Future EV & Hybrid Motor Culture Influences Invade CES Las Vegas
In what has become and interesting evolution throughout the trade show activity space, given the growth in the downsizing in Human interaction brought about in this “Facetime” digital age combined with the lockdown craze of COVID-19, Motor Culture technology has picked up its bat & ball and are invading different fields of play.
At the end of last year, the Los Angeles Auto Show could, and should, have been the place to attract attention and gain information on the advancement and changes in technological approaches in mobility. This show continues to downsize which seems to constrict the thinking behind the purpose of this time of Human interaction in the first place.
Take last week’s CES (Consumer Electronics Show) in Las Vegas report from Motor Press Guild colleague John Rettie:
John Rettie – Previously Posted At FB/META
I’m back from Vegas after attending my 25th or so CES. It’s certainly changed from the days when it was primarily a showcase for consumer electronics such as TVs, washers and audio equipment.
Although domestic electronics still take up most floor space, the show has increasingly become a trade tech show, with companies such as Bosch, ZF, Valero, etc. showing off minute but powerful electronic modules mostly aimed at the EV auto industry.
Here’s a photo gallery of some of my favorites – everything is either an EV vehicle or a component for the ever growing EV industry/infrastructure.
The uses and integration of electric power in Human mobility and pursuits of freedom is a very important segment to become aquatinted with … and where better than walking the floors of a (closed or otherwise) trade show?
Take, for example, stumbling upon a booth that exalts a Hydrogen-Powered Flying Race Car … what?
When one goes to the company website, one learns that this effort is based in France and is ready to launch its effort after first showing up at CES in 2021. They could have been at the LA Auto Show but Las Vegas gave them a much broader showing.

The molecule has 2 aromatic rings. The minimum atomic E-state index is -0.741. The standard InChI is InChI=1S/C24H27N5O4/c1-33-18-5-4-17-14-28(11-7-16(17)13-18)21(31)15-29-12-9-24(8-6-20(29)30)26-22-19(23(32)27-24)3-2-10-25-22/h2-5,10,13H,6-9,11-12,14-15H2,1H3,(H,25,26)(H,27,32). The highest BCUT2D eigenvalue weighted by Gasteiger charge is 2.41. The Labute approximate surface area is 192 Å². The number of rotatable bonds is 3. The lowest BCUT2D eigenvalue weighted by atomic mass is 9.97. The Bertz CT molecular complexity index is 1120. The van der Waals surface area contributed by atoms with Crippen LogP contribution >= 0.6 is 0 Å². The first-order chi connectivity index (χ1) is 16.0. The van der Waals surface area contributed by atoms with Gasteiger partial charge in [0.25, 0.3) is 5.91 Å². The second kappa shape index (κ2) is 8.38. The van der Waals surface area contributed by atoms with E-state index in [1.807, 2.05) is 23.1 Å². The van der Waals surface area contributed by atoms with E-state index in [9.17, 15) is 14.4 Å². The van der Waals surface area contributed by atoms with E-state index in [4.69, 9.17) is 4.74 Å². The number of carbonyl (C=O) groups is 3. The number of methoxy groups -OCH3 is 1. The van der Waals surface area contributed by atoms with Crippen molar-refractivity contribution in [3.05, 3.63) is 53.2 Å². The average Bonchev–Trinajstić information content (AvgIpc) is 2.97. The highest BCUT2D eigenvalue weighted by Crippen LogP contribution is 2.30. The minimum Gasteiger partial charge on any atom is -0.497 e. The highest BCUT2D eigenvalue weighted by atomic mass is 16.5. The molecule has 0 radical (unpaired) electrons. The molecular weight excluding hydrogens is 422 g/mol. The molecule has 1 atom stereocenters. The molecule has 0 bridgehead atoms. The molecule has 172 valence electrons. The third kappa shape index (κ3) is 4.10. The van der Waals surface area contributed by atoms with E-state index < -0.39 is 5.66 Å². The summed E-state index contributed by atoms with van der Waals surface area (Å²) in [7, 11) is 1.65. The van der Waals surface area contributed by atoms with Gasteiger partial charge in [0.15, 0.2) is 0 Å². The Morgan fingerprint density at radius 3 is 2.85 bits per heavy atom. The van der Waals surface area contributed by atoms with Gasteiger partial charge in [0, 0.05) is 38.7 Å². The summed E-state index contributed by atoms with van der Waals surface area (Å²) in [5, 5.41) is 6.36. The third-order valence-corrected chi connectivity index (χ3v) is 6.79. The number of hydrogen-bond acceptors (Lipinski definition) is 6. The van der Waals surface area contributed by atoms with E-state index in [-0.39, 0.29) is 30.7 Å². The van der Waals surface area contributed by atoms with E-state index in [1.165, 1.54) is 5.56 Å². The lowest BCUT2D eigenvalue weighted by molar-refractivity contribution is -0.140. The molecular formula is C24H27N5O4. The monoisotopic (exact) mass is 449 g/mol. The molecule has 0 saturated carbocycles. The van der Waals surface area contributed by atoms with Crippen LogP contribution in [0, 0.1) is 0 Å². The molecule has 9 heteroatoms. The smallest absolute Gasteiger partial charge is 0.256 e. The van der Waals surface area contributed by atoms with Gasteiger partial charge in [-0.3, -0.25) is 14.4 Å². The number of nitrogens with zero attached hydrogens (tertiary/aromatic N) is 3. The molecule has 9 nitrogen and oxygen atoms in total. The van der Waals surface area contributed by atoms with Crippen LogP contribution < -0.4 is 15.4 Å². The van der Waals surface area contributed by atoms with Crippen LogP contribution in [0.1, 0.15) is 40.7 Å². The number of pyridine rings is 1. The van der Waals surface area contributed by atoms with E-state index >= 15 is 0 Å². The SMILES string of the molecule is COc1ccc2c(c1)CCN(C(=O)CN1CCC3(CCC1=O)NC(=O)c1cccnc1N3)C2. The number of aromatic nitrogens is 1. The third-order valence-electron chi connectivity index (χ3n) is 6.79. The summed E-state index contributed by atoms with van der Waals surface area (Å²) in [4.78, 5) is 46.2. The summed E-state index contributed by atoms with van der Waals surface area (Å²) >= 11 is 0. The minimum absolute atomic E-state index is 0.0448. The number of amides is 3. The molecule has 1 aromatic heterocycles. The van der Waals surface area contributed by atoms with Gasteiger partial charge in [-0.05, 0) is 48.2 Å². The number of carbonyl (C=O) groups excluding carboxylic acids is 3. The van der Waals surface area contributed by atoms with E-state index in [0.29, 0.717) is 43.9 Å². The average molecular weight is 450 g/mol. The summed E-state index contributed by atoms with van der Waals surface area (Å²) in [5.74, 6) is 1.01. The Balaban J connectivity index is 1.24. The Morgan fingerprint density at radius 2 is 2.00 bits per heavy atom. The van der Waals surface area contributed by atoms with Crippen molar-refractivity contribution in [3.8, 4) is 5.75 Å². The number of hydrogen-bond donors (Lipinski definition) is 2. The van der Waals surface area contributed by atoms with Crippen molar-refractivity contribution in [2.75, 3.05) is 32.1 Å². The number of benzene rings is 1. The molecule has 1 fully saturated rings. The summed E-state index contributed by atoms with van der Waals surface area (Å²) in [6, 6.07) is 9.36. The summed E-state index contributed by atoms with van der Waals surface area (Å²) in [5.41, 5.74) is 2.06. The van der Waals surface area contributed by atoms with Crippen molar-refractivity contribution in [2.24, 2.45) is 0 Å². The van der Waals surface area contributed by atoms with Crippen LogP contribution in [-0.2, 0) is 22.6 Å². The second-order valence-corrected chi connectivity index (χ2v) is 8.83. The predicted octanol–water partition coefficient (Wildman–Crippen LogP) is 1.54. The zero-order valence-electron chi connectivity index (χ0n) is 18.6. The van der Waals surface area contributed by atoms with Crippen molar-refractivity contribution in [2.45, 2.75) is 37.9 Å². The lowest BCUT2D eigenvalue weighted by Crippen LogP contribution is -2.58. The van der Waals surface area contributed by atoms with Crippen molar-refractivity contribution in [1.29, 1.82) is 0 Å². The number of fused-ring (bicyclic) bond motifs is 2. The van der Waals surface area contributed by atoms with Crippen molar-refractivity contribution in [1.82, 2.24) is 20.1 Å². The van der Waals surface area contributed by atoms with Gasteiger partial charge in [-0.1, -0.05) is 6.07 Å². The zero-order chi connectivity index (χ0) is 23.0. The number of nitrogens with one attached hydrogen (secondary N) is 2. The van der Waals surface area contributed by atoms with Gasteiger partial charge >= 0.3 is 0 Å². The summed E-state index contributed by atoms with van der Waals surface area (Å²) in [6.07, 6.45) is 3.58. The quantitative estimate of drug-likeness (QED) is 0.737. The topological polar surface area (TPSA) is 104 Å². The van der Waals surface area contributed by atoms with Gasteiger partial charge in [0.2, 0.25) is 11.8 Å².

MACA’s Carcopter Aims to Be World’s First Hydrogen-Powered Flying F1 Car
Humanity is collectively looking upward for a chance to beat congestion, improve traffic times and, perhaps just as importantly, reduce pollution.
In case you were wondering how Formula One events might look once flying cars, eVTOLs, or flying taxis, whatever you like to call them, will become standard, wonder no more. French startup MACA has an answer.
It’s called the Carcopter, so feel free to go ahead and make the “is it a car? is it a plane?” joke because designers have already answered it in the name. It’s actually a bit of both, and it’s meant for the racing circuit. MACA doesn’t specifically call it this way, but it’s the Formula One flying car of tomorrow, if you will.
Designed by Thierry de Boisvilliers, a former fighter pilot, and Michael Krollak, a former executive for aerospace company Airbus, the funnily-named Carcopter is very serious about its double mission: that of providing racing enthusiasts with the proper thrill and cutting down emissions to zero. It’s fast, it’s green and, why yes, it flies.
The Carcopter is hydrogen-powered and boasts an aerodynamic body that bears a certain resemblance to today’s F1 vehicles. It’s capable of a top (theoretical) speed of 153 mph (246 kph) thanks to six 35-kW (47-hp) motors and is manned. So, while it will spell the end of emissions for the sport, it won’t mean the end of the line for the drivers you’re rooting for.
It would be nice if the Los Angeles Auto Show event, with all of its history, could capitalize on some of the Motor Culture inroads that seem to be becoming a major segment of the CES Show in Las Vegas – or better, maybe what needs to happen is to have all alternative power mobility solutions under one roof for all to see, and share the experiences with, those who are creating them without having to be confused with all other matters of consumable electronics.
… notes from The EDJE